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When not doing the podcast, Bischoff has been involved in other entertainment entities as a producer. While he's been reliving the time period through the podcast, Bischoff said there are aspects that get him wondering about the business again.
“There are aspects of the industry that I do miss,” Bischoff said. “I miss the creative process. I feel like I'm better at it now than I've ever been, as a result of the great ideas I've had and the really horrible ideas that I've had. The combination of the two give you a baseline of good experience. I've learned more about storytelling and creating characters since I left wrestling than when I was doing it. That part of the business I do miss to a degree. I miss working with talents, particularly really young talent, in terms of finding their characters on the microphone. … When it comes to teaching a really young talent, directing young talent and helping them get their confidence and their technique down to be comfortable going out there and spending minutes on the microphone, that I do miss.”
While he does miss that, he's not sure if he's ready to get back in the business. While companies like Lucha Underground, Major League Wrestling and New Japan Pro-Wrestling have found their ways on to smaller cable companies, Bischoff isn't sure if that's the best way for the wrestling world to be going.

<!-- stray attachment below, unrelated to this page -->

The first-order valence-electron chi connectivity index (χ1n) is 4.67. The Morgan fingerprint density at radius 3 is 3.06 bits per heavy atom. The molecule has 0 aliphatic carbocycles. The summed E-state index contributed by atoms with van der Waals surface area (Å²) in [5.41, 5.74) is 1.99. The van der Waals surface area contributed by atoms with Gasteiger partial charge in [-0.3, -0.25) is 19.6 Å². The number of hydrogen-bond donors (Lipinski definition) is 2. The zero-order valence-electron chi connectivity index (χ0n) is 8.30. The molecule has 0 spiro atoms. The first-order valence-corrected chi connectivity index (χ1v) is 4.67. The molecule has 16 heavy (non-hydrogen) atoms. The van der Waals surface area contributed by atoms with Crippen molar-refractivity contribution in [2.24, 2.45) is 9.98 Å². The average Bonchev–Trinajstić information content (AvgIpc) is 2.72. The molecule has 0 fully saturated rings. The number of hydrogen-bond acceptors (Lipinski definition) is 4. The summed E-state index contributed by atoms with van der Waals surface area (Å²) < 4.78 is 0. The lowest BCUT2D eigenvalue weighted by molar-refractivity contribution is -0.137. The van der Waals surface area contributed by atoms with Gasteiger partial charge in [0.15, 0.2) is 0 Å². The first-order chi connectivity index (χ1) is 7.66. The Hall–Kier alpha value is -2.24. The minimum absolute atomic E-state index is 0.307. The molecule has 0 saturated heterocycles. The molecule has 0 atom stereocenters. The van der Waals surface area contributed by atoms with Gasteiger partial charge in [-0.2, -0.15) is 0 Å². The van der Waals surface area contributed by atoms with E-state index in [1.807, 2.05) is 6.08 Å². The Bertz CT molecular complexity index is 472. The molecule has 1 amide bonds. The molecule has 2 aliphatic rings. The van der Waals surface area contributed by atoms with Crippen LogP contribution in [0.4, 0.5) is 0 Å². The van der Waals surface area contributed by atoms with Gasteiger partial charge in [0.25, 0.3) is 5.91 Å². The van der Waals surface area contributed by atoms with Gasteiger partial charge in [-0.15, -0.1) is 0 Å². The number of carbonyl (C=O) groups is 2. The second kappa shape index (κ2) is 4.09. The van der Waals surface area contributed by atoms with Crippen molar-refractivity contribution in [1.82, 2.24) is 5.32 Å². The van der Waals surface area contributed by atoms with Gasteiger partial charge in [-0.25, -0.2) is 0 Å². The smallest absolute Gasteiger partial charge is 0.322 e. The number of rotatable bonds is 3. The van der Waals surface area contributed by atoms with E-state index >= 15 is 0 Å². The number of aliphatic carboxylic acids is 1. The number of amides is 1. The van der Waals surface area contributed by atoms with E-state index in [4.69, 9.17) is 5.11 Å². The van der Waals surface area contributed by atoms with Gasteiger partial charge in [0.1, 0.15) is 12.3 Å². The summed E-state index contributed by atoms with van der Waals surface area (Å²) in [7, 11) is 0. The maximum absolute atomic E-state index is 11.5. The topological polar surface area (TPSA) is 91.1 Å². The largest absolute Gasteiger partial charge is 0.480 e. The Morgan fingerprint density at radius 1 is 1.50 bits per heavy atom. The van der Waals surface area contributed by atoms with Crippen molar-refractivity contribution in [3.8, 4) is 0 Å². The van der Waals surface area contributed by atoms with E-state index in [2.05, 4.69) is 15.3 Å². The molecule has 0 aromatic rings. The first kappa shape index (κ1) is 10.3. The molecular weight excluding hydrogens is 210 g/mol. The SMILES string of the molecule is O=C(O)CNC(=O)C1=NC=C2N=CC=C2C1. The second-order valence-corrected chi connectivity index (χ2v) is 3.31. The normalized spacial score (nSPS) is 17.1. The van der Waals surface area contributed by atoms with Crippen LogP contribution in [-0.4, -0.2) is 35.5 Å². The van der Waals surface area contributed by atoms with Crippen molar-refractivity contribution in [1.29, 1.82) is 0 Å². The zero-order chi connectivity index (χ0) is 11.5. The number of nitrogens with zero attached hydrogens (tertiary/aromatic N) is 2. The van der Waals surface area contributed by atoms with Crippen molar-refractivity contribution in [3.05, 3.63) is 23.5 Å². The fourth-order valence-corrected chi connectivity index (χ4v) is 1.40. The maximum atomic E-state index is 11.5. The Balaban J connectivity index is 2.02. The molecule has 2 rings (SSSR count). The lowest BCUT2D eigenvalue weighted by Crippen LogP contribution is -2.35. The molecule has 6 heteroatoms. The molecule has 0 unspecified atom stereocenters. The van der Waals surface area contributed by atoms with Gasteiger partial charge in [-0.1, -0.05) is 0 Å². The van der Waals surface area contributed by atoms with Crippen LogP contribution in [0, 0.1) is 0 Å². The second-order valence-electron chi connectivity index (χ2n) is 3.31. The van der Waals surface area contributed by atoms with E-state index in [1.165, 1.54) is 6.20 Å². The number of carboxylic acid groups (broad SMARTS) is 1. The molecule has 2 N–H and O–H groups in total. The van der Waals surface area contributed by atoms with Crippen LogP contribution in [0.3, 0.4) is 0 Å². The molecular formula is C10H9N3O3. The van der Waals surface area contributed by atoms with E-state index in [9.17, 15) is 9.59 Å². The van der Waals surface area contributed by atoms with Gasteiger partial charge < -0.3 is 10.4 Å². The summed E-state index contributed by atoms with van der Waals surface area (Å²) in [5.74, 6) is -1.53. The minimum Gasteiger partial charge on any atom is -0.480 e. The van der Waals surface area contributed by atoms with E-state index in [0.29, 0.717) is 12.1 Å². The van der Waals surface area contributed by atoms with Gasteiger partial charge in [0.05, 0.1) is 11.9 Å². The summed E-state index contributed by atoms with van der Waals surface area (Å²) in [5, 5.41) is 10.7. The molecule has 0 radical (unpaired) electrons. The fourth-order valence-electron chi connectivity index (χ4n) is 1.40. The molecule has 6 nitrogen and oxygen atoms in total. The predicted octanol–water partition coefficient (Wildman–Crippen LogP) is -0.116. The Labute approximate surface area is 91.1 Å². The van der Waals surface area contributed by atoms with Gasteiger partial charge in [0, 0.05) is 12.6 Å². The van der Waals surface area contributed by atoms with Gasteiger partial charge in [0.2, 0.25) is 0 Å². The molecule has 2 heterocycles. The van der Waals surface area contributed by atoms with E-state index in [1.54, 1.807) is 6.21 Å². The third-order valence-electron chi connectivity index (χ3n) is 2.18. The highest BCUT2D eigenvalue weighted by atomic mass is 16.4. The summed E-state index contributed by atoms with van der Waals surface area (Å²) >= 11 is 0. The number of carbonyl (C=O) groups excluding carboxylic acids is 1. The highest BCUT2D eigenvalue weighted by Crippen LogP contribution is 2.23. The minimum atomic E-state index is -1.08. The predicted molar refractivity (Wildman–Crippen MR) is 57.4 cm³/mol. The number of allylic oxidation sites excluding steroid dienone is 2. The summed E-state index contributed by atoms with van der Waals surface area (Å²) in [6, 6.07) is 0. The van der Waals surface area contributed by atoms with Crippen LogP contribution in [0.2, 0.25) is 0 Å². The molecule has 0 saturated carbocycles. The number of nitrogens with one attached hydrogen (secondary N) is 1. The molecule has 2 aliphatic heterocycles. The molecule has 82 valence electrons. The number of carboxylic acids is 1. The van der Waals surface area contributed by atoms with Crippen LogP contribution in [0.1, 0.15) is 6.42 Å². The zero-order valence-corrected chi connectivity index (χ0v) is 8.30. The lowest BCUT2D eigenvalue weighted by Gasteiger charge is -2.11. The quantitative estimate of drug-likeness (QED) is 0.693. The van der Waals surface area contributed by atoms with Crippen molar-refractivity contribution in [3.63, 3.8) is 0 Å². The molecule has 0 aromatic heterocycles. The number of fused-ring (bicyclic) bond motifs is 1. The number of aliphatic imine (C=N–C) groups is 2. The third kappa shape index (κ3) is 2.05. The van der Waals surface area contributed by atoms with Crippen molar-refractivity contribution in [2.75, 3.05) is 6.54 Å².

“There's no real revenue being created by those small television opportunities. That wouldn't get me excited [to make a return to wrestling],” Bischoff said. “What would get me excited is I firmly believe that television as we know it is going to go the way of Blockbuster. … However, if someone could get involved with a major streaming platform, that could get me excited.”
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Bischoff also wouldn't hesitate to discuss the current business practices of companies around the business, including WWE. Of course, WWE's decision to go to Saudi Arabia for Crown Jewel was highly controversial and drew mainstream coverage. However, Bischoff said he doesn't necessarily believe that should be the case.
“You're talking to the guy who took WCW to North Korea in 1995 when North Korea was off-limits to U.S. citizens,” Bischoff said. “In the case of WWE, they're bringing over American entertainment. They're showcasing what it is to be the best there is in what you do in the United States. For whatever reason, professional wrestling translates around the world. Showcasing the WWE, it's not going to change the world overnight, but it does get you a little bit closer.”
What's in store for people who head to Jimmy's on Saturday night? Bischoff said they'll be sharing stories about some of the many WCW events that happened in Baltimore, including when Bischoff was powerbombed off the stage by Kevin Nash. He also said there might be a secret special guest stopping by.